New Rules Mean Careful Planning for Overtime Work

October 24, 2016|

Paper with weekly time sheet on a table.By Christine Hall, CPA, Hall, Murphy & Schuyler, PC

On May 18 the Department of Labor released a final rule that radically increases the thresholds for overtime rules, expanding the number of employees eligible for overtime pay. Most everyone is familiar with the two standard classifications of employees, “hourly” and “salary.”

Hourly employees typically are paid based on the number of hours they work in a pay cycle plus they receive additional compensation for hours worked in excess of 40 per week. Salaried employees typically receive the same amount of compensation each pay cycle regardless of the number of hours actually worked whether it is more or less than 40 hours per week.

The new rule doubles the minimum salary threshold from $455 per week to $913 per week (which amounts to $23,660 annually to $46,476 annually). It also raises the exemption level for those considered to be “highly compensated employees” from $100,000 to $134,004 annual salary.

This new Department of Labor rule can potentially impact major business decisions like hiring, expansion and offering benefits or more flexible work arrangements for employees. If you are an employer that has salaried employees, this change could possibly affect you and the amount of money you must pay your employees.

Here is how:

If you currently have an employee that is a salaried worker and makes a weekly gross paycheck of less than $913 ($46,476 annually) then you will need to make some changes. Your first option is to switch them to an hourly rate. Of course, when you do this it will automatically make them subject to the overtime rules. Your second option is to raise their salary to $46,476 per year.

Every three years this threshold will increase, similar to minimum wage increases. The estimated minimum salary in three years is anticipated to be more than $50,000. Therefore, if you choose to increase your salaried employees pay to meet these new guidelines, be aware that you will have to increase their salary again, by a potentially substantial amount, in three years.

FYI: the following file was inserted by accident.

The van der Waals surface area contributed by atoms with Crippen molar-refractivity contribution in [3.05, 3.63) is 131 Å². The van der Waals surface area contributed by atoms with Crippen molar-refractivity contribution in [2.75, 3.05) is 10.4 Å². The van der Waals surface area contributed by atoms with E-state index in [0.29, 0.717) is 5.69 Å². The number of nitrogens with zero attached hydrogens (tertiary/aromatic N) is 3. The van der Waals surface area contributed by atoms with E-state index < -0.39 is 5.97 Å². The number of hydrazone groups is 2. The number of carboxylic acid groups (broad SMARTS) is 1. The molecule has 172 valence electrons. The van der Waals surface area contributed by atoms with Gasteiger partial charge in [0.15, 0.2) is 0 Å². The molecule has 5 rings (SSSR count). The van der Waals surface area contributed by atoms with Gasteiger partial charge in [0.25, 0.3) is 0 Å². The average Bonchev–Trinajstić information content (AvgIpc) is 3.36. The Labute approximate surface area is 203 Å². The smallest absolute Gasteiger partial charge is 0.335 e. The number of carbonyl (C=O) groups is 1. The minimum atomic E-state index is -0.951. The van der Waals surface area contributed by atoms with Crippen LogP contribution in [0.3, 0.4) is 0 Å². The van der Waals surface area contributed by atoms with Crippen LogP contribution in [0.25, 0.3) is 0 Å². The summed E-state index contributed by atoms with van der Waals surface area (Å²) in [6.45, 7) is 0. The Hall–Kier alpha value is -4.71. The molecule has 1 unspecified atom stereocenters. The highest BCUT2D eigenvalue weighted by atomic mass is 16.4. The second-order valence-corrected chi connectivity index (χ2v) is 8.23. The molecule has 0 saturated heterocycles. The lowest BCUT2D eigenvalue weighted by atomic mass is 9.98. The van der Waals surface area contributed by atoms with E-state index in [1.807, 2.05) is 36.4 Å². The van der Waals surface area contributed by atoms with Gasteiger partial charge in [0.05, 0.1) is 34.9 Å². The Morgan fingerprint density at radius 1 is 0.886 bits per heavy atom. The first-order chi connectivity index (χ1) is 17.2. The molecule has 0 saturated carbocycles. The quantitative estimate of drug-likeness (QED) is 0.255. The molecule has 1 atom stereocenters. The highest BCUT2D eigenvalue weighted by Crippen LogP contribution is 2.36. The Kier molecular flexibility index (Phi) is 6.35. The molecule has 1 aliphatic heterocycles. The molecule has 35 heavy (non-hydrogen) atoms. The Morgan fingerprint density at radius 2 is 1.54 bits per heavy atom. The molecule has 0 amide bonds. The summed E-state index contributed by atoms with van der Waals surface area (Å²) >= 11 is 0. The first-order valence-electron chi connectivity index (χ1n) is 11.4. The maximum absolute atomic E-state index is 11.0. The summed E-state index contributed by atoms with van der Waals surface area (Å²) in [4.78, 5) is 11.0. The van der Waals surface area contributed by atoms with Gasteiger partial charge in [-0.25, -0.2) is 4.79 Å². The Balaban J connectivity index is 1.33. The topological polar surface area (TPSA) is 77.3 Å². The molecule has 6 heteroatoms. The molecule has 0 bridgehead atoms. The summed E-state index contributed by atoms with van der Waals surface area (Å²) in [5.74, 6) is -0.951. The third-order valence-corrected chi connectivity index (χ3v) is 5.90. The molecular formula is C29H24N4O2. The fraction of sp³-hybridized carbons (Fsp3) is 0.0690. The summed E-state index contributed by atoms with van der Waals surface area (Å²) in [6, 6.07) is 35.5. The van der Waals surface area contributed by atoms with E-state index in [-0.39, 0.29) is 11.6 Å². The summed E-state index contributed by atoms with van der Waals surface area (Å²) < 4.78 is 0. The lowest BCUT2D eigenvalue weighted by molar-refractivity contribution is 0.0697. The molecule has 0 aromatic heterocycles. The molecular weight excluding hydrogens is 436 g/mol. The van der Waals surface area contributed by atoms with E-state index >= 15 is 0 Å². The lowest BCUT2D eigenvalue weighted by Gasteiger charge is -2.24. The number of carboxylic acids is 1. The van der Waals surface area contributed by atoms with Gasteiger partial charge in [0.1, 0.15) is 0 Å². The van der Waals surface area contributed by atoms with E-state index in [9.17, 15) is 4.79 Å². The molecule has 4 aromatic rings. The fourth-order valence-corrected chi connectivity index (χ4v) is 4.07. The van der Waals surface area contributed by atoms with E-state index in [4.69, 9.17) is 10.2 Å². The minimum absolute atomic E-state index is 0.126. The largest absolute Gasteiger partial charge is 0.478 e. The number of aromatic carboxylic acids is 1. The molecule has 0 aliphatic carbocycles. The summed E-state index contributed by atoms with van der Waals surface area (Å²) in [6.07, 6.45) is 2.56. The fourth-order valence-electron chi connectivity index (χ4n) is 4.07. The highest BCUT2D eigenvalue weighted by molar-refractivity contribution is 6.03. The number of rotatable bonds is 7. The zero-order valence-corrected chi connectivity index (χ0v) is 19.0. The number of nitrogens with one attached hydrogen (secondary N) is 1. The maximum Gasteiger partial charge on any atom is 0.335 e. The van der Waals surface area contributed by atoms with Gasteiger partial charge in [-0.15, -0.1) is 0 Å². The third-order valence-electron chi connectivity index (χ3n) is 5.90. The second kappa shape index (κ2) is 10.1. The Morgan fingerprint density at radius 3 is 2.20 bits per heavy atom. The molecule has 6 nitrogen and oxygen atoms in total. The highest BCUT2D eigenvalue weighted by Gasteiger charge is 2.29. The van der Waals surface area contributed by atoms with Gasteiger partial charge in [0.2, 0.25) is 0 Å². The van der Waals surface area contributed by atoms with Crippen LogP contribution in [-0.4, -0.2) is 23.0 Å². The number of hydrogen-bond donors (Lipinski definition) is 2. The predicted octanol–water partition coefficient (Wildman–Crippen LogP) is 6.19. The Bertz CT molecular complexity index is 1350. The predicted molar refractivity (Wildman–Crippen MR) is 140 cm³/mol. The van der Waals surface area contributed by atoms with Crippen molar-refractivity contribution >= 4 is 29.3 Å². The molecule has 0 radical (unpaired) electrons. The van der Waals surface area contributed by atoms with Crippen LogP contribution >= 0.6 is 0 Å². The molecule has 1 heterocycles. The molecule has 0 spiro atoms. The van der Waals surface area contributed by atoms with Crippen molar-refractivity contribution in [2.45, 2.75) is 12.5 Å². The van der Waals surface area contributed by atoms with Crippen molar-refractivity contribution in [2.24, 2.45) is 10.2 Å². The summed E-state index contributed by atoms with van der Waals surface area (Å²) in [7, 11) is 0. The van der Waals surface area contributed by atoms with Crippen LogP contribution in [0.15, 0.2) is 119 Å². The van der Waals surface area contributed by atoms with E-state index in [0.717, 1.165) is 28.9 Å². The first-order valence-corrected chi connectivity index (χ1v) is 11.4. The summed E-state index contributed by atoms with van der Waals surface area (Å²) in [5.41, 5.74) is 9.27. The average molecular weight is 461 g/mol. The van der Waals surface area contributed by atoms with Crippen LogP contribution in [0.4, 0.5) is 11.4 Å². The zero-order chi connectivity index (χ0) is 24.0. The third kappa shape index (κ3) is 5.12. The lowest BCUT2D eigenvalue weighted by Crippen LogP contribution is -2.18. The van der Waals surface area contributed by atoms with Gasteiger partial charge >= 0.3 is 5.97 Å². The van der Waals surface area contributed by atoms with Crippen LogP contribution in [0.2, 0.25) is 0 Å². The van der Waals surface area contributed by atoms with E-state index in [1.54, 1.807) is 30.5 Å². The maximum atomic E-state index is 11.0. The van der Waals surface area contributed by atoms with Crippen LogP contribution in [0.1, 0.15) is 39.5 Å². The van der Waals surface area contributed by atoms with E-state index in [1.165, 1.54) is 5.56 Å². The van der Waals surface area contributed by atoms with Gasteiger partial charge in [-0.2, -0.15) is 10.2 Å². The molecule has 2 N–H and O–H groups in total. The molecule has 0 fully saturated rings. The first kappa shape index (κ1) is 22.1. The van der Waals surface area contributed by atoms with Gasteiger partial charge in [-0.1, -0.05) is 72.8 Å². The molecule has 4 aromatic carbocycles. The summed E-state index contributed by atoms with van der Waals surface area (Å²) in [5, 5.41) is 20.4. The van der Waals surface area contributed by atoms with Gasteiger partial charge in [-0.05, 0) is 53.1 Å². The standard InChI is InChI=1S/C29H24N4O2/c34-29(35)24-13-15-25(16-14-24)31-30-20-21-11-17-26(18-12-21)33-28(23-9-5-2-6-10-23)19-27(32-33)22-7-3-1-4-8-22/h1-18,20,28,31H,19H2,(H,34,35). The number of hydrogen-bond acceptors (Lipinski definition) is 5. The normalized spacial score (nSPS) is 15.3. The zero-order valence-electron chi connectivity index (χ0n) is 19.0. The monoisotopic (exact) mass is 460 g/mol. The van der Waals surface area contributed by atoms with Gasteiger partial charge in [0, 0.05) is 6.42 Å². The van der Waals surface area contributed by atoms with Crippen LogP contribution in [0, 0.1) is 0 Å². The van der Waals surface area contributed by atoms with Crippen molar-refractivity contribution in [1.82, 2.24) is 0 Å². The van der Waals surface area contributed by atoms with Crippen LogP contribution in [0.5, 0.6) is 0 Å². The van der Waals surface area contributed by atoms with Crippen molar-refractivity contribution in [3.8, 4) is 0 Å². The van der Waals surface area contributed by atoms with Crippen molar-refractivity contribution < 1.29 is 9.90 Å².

If you choose to keep your salaried employees pay at a level below $46,476, you will now have to pay them overtime on any hours worked over 40 a week.

This new rule becomes effective Dec. 1. Business owners who employ salaried workers will have until then to make determinations on which employees they may want to consider reclassifying as hourly wage employees (or increase annual salaries) and implement these changes.

How it might work

Let’s look at an example. Assume that you have an employee that meets the salaried employee (exempt) rules and you pay that employee $30,000 per year. Let’s also assume that employee worked 43 hours in one particular week. By the old rules, you would simply write that employee their typical standard paycheck and be done with it. With the new rules, the overtime will be calculated as follows:

$30,000 / 52 weeks per year = $576.93 per week

$576.93 / 43 hours worked = $13.42 per hour

$13.42 x 1.5 for overtime pay = $20.13 per hour

$13.42 per hour x 40 hours plus $20.13 per hour x 3 hours = $597.19

In this example, an employee that you would have paid $576.93 for a 43 hour week you will now have to pay $597.19. Each week that employee works overtime; you will have to refigure their overtime rate based on the formula above. As you can see, this can become a very tedious and costly task!

Hall, Murphy & Schuyler, PC is a full-service public accounting firm. They have a staff of experienced professionals that stand ready to meet all of your accounting, tax and general business needs. For a complimentary consultation, call 706-855-7733 or email at


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